Node view

Vaginal Yeast Infection During Pregnancy

Overview

If you are pregnant and have vaginal infection symptoms, see your doctor. Do not use non-prescription yeast infection medicine unless you discuss it with your doctor first. Experts recommend that during pregnancy: footnote 1

  • Vaginal medicines should be used for yeast infection treatment. These may be vaginal creams or suppositories.
  • Only certain medicines should be used. Non-prescription medicines include clotrimazole (such as Canesten), miconazole (such as Monistat), and terconazole.
  • Treatment should be used for 10 to 14 days. (It can take longer than usual to cure a yeast infection during pregnancy.)

Don't assume that your symptoms are caused by a harmless yeast infection. If you have bacterial vaginosis or a sexually transmitted infection (STI), such as gonorrhea or chlamydia, you will need treatment to prevent problems during pregnancy.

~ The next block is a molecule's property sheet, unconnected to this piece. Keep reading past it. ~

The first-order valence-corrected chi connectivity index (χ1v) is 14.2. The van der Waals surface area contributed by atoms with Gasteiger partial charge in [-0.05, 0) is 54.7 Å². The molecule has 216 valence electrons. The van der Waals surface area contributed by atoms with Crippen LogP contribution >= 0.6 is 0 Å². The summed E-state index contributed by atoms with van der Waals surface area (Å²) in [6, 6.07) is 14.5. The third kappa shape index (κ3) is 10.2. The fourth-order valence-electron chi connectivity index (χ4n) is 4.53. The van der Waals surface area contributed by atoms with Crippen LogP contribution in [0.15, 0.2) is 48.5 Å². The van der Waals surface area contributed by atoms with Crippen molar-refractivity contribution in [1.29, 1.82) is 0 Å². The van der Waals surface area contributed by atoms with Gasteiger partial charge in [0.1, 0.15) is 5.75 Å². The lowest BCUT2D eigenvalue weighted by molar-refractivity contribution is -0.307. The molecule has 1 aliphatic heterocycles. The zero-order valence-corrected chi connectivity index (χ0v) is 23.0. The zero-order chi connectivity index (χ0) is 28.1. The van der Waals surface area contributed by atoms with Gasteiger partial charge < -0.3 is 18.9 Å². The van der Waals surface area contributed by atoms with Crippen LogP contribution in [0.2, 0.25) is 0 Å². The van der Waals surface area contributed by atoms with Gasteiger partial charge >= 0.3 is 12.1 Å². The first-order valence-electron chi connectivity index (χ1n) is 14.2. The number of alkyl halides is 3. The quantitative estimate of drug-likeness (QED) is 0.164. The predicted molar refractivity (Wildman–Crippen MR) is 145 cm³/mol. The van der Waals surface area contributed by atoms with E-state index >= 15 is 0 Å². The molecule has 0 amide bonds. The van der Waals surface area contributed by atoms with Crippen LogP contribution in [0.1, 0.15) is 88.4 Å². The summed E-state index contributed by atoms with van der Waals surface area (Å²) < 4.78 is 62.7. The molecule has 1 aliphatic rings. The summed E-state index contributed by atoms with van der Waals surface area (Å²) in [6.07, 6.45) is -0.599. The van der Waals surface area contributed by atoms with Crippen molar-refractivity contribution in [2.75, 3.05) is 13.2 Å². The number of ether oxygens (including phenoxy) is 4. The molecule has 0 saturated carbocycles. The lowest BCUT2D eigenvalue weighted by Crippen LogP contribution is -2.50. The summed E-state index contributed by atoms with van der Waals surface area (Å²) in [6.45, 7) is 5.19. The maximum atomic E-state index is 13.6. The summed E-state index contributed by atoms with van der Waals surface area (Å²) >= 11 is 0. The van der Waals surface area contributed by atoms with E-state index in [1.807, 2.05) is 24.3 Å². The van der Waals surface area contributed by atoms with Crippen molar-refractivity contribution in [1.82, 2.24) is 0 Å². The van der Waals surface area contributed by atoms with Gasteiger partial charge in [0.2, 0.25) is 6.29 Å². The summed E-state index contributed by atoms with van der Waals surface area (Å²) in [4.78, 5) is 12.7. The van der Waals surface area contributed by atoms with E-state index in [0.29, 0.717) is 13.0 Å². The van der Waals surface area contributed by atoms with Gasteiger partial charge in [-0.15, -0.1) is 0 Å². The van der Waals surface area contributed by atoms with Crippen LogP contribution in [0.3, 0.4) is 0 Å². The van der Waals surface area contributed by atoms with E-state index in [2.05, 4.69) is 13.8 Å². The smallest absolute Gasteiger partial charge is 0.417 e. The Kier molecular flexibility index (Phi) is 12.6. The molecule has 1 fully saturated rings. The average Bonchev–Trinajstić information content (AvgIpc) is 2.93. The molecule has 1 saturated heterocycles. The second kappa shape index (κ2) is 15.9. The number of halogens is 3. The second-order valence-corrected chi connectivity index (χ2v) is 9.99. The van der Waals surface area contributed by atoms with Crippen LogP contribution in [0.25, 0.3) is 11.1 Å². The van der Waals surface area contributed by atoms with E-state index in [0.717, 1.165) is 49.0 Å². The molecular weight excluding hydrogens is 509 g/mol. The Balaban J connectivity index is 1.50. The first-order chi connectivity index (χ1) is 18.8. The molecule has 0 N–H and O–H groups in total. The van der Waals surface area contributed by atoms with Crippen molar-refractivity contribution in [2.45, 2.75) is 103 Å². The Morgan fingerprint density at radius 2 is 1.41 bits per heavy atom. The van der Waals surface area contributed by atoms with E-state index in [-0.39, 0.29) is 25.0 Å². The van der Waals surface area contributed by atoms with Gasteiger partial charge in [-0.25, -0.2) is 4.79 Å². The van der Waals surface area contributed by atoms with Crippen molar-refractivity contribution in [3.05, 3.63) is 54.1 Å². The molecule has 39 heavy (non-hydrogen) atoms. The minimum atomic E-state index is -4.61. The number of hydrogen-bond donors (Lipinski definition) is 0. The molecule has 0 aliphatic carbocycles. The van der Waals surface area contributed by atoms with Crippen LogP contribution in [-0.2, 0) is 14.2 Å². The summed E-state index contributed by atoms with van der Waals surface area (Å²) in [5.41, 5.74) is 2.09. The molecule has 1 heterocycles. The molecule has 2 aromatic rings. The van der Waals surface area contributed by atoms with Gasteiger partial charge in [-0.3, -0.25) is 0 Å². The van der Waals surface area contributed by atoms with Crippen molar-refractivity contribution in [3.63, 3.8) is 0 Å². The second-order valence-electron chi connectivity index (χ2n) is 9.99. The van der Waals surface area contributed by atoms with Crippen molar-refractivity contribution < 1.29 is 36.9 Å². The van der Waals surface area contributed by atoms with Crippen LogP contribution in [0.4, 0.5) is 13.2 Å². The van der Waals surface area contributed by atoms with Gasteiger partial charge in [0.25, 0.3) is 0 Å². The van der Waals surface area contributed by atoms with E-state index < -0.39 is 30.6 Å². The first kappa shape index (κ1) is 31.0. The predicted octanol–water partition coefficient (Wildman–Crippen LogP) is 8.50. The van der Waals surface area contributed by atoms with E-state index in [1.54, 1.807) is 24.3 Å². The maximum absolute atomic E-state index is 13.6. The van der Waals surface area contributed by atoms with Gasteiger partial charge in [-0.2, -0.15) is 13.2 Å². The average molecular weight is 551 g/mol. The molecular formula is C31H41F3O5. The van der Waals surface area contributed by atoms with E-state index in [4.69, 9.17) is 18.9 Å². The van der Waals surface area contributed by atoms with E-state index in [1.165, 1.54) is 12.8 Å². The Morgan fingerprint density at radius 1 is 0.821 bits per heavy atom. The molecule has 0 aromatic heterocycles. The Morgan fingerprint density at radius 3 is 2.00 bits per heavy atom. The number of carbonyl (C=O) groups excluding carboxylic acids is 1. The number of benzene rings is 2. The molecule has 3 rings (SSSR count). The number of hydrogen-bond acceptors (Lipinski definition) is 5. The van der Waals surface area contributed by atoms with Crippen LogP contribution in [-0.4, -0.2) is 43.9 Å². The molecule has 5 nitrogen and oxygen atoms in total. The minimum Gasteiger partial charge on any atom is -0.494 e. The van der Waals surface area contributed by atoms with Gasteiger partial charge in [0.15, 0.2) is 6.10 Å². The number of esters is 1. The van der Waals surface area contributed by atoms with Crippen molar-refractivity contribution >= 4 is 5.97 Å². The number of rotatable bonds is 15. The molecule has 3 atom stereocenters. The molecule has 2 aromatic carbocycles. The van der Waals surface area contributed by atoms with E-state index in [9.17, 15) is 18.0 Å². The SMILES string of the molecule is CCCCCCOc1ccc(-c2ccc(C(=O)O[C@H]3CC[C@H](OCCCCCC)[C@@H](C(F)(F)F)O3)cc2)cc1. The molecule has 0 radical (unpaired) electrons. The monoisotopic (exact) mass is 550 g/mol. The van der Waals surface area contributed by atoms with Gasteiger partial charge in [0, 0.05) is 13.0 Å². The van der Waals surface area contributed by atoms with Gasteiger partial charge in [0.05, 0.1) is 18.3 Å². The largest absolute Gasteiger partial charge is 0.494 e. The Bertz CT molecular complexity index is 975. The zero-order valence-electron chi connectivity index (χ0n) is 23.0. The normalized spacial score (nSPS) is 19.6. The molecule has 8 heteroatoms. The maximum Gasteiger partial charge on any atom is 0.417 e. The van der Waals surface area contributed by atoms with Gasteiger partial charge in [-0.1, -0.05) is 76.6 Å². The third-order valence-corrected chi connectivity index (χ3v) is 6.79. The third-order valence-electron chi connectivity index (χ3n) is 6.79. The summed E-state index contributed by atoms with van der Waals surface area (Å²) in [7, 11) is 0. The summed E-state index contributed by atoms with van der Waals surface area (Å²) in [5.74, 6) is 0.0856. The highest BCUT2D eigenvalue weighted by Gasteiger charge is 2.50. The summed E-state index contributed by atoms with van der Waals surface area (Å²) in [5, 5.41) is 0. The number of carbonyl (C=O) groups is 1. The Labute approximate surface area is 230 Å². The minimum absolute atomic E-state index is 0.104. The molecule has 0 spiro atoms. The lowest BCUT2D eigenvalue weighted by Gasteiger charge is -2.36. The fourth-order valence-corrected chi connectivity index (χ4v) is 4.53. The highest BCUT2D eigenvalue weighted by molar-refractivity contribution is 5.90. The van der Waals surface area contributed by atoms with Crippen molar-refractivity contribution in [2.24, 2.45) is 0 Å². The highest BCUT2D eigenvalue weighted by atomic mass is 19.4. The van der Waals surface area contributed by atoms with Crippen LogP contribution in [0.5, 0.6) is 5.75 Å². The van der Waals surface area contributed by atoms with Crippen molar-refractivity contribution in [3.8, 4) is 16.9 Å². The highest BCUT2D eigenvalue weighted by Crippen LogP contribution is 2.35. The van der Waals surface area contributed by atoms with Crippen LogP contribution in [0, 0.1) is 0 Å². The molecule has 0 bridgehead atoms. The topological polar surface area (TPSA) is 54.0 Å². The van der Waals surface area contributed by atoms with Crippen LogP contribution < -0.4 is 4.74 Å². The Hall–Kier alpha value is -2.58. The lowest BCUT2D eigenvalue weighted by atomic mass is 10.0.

Vaginal yeast infections are a common problem during pregnancy. They may be caused by high estrogen levels. These infections aren't a risk to the pregnancy. But they can cause uncomfortable symptoms.

References

Citations

  1. Expert Working Group on Canadian Guidelines for Sexually Transmitted Infections (2013). Canadian guidelines on sexually transmitted infections: Section 4—Management and treatment of specific syndromes. Public Health Agency of Canada. http://www.phac-aspc.gc.ca/std-mts/sti-its/cgsti-ldcits/section-4-8-eng.php. Accessed May 22, 2015.

Credits

Current as of:
February 11, 2021

Author: Healthwise Staff
Medical Review:
Kathleen Romito MD - Family Medicine
Martin J. Gabica MD - Family Medicine
Deborah A. Penava BA, MD, FRCSC, MPH - Obstetrics and Gynecology